Diva Talk: Betty Buckley and Rachel York Are a Haunting, Humorous Duo in Bay Street ‘Grey Gardens’
By Andrew Gans
August 17, 2015
One of the most exciting aspects of covering the theatre in the 90s was the chance to witness all the wonderful women who brought their many talents to the role of faded silent-screen star Norma Desmond in the stage version of Billy Wilder’s Sunset Boulevard. Chief among those joys was seeing how each actress would interpret “With One Look” and “As If We Never Said Goodbye,” two of Andrew Lloyd Webber’s finest ballads. One of the greatest Normas — and perhaps the most heartbreaking — was Betty Buckley, whose thrilling delivery of both tunes still rings in this writer’s ears.
Who knew that Buckley, 20 years later, would work similar magic with a song entitled “Jerry Likes My Corn”? Yet, that she does in the Bay Street Theater’s current production of the Doug Wright-Michael Korie-Scott Frankel musical Grey Gardens, which continues through Aug. 30 at the Sag Harbor venue. Buckley, playing the elderly Edith Bouvier Beale, finds the inherent laughs in the lyric, but she also unearths a volcano of suppressed emotion, tears streaming down her face as she expresses love for an unlikely friend. Buckley, who made her name tearing at your heart in Cats, breaking that heart in Sunset and nearly stopping the heart in Carrie, is also giving one of her most humorous performances. She is deliciously funny as Big Edie, mostly at the expense of daughter Little Edie — yet there is also a palpable fear behind the barks.
Rachel York, whose Broadway credits include City of Angels, Victor/Victoria and Dirty Rotten Scoundrels, has the daunting task of stepping into the parts created by Christine Ebersole, whose rangy soprano and quirky persona seemed tailor-made for the dual roles. It’s a mammoth undertaking, both vocally and dramatically, yet York is up for the task, playing both the selfish Big Edie of the first act and the mentally unstable Little Edie of the second. She is especially persuasive in the latter: With a dead-on accent, she finds all the humor in “The Revolutionary Costume for Today,” and her ever-growing disillusion is effectively played, culminating in a moving “Another Winter in a Summer Town.”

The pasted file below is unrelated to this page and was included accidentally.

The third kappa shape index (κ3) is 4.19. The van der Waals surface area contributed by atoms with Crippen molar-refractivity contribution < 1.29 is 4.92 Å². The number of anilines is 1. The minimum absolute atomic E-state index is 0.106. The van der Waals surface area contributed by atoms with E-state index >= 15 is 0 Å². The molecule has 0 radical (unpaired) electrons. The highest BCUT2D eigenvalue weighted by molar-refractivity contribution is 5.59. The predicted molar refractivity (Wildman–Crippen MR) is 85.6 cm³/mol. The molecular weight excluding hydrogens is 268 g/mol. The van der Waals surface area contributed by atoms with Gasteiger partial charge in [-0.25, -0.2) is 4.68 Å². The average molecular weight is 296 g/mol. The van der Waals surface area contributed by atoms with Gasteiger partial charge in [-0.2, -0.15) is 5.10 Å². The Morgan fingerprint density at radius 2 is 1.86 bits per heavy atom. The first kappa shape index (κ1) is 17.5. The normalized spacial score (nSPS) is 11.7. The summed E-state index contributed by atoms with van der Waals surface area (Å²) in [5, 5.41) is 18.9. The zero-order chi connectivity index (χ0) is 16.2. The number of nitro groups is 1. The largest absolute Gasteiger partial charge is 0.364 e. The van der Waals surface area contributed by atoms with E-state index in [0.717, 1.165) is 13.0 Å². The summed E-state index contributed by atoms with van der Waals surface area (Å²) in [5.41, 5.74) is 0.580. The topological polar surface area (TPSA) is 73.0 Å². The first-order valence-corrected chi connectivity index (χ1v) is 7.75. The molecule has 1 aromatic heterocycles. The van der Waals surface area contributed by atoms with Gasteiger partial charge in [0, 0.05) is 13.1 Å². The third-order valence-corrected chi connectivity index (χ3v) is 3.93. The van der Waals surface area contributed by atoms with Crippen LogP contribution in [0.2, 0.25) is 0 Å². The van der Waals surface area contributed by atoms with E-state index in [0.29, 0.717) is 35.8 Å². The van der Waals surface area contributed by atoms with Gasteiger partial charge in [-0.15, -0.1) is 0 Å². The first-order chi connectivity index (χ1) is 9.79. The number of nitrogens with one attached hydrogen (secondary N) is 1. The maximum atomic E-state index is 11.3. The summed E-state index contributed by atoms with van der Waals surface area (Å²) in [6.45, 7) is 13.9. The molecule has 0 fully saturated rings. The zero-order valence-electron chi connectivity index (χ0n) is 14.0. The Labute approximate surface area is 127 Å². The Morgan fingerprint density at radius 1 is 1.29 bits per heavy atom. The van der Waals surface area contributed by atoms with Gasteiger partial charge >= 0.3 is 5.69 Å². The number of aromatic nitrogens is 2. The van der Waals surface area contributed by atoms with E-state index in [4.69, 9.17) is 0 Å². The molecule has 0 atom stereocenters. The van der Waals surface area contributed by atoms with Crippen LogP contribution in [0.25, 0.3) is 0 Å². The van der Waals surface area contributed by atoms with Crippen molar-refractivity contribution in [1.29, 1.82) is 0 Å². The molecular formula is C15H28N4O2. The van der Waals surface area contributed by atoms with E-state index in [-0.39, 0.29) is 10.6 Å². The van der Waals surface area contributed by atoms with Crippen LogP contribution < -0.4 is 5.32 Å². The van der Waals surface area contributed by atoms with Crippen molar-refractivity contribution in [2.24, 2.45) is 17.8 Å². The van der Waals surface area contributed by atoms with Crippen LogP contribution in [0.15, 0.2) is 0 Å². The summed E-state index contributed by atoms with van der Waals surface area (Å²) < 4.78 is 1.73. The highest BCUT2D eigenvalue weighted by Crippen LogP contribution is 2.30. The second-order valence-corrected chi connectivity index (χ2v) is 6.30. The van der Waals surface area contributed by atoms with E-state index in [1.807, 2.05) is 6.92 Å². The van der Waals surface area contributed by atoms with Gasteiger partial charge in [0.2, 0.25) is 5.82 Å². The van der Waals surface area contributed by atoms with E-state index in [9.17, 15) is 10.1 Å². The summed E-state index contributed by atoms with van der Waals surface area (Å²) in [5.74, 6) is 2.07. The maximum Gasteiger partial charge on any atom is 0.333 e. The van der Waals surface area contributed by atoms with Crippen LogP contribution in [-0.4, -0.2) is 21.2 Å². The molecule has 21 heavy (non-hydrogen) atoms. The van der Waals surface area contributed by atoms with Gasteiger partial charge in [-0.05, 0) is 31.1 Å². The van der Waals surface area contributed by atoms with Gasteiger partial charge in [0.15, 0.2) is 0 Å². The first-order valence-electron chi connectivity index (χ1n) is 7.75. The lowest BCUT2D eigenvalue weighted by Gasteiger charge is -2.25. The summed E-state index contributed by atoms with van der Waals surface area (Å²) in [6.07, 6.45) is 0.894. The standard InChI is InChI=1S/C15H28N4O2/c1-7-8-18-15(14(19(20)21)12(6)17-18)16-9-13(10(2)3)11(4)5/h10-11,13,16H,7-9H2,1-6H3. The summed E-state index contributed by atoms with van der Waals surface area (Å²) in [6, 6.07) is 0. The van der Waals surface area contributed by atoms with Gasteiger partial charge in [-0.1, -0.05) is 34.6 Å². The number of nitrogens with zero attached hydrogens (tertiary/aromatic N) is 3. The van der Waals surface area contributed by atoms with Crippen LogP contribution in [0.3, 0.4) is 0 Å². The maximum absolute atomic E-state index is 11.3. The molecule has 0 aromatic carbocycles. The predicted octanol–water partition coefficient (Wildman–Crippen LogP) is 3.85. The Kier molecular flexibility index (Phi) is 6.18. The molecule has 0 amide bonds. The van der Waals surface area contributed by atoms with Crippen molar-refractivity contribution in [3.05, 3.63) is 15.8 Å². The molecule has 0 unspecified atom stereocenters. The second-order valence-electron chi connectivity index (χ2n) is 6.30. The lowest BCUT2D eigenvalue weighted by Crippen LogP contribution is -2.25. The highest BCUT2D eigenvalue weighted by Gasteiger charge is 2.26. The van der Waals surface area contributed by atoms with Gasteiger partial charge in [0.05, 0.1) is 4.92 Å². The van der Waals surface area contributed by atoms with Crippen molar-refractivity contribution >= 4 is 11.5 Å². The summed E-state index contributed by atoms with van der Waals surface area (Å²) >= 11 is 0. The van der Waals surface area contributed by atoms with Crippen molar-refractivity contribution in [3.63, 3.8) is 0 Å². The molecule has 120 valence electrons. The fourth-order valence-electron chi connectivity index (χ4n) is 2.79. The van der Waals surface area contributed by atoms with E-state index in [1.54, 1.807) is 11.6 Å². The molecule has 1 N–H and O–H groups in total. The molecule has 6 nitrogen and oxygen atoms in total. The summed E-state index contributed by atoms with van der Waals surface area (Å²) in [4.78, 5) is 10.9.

Perhaps because Buckley was a stellar Madame Rose at the Paper Mill Playhouse, I was struck more than ever by the similar themes explored in Grey Gardens and the superior American classic Gypsy — showbiz fantasies, a mother who longs for the spotlight, a disapproving father and a disturbingly complicated mother-daughter relationship — although Gardens also deals with the shattering effects of mental illness.
Under the direction of Michael Wilson, Buckley and York are ably supported by multiple Tony nominee Howard McGillin, recently seen in the Broadway revival of Gigi, in the role of George Gould Strong; Matt Doyle as Joe/Jerry; James Harkness as Brooks Sr./Brooks Jr.; Sarah Hunt as Young Edie; and Simon Jones as Major/Peale. Yet, it is the piercing cries of Buckley’s Big Edie, urging her daughter not to leave her alone, and York’s look of pained resignation that haunt.
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